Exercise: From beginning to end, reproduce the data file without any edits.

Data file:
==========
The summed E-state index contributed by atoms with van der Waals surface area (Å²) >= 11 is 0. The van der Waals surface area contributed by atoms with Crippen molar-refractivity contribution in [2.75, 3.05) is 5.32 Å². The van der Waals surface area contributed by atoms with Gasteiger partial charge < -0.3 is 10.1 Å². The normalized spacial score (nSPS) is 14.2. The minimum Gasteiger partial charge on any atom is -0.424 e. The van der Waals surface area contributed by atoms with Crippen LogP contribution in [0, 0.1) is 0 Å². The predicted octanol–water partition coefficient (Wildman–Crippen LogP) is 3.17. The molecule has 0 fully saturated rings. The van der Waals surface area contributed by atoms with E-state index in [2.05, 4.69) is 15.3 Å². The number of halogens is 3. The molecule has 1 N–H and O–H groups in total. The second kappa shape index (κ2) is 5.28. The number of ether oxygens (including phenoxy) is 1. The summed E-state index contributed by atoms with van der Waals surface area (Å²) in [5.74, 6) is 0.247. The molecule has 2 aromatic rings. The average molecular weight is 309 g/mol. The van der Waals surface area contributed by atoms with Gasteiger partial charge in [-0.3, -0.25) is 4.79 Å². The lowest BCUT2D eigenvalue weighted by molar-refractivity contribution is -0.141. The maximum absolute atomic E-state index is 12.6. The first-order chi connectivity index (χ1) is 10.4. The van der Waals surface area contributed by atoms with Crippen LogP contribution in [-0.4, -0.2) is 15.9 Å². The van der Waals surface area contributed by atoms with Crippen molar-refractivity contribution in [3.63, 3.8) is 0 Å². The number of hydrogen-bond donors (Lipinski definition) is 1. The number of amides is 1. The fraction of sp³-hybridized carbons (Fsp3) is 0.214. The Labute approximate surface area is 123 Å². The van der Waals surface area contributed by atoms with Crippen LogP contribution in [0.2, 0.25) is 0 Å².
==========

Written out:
The summed E-state index contributed by atoms with van der Waals surface area (Å²) >= 11 is 0. The van der Waals surface area contributed by atoms with Crippen molar-refractivity contribution in [2.75, 3.05) is 5.32 Å². The van der Waals surface area contributed by atoms with Gasteiger partial charge < -0.3 is 10.1 Å². The normalized spacial score (nSPS) is 14.2. The minimum Gasteiger partial charge on any atom is -0.424 e. The van der Waals surface area contributed by atoms with Crippen LogP contribution in [0, 0.1) is 0 Å². The predicted octanol–water partition coefficient (Wildman–Crippen LogP) is 3.17. The molecule has 0 fully saturated rings. The van der Waals surface area contributed by atoms with E-state index in [2.05, 4.69) is 15.3 Å². The number of halogens is 3. The molecule has 1 N–H and O–H groups in total. The second kappa shape index (κ2) is 5.28. The number of ether oxygens (including phenoxy) is 1. The summed E-state index contributed by atoms with van der Waals surface area (Å²) in [5.74, 6) is 0.247. The molecule has 2 aromatic rings. The average molecular weight is 309 g/mol. The van der Waals surface area contributed by atoms with Gasteiger partial charge in [-0.3, -0.25) is 4.79 Å². The lowest BCUT2D eigenvalue weighted by molar-refractivity contribution is -0.141. The maximum absolute atomic E-state index is 12.6. The first-order chi connectivity index (χ1) is 10.4. The van der Waals surface area contributed by atoms with Crippen LogP contribution in [-0.4, -0.2) is 15.9 Å². The van der Waals surface area contributed by atoms with Crippen molar-refractivity contribution in [3.63, 3.8) is 0 Å². The number of hydrogen-bond donors (Lipinski definition) is 1. The number of amides is 1. The fraction of sp³-hybridized carbons (Fsp3) is 0.214. The Labute approximate surface area is 123 Å². The van der Waals surface area contributed by atoms with Crippen LogP contribution in [0.2, 0.25) is 0 Å².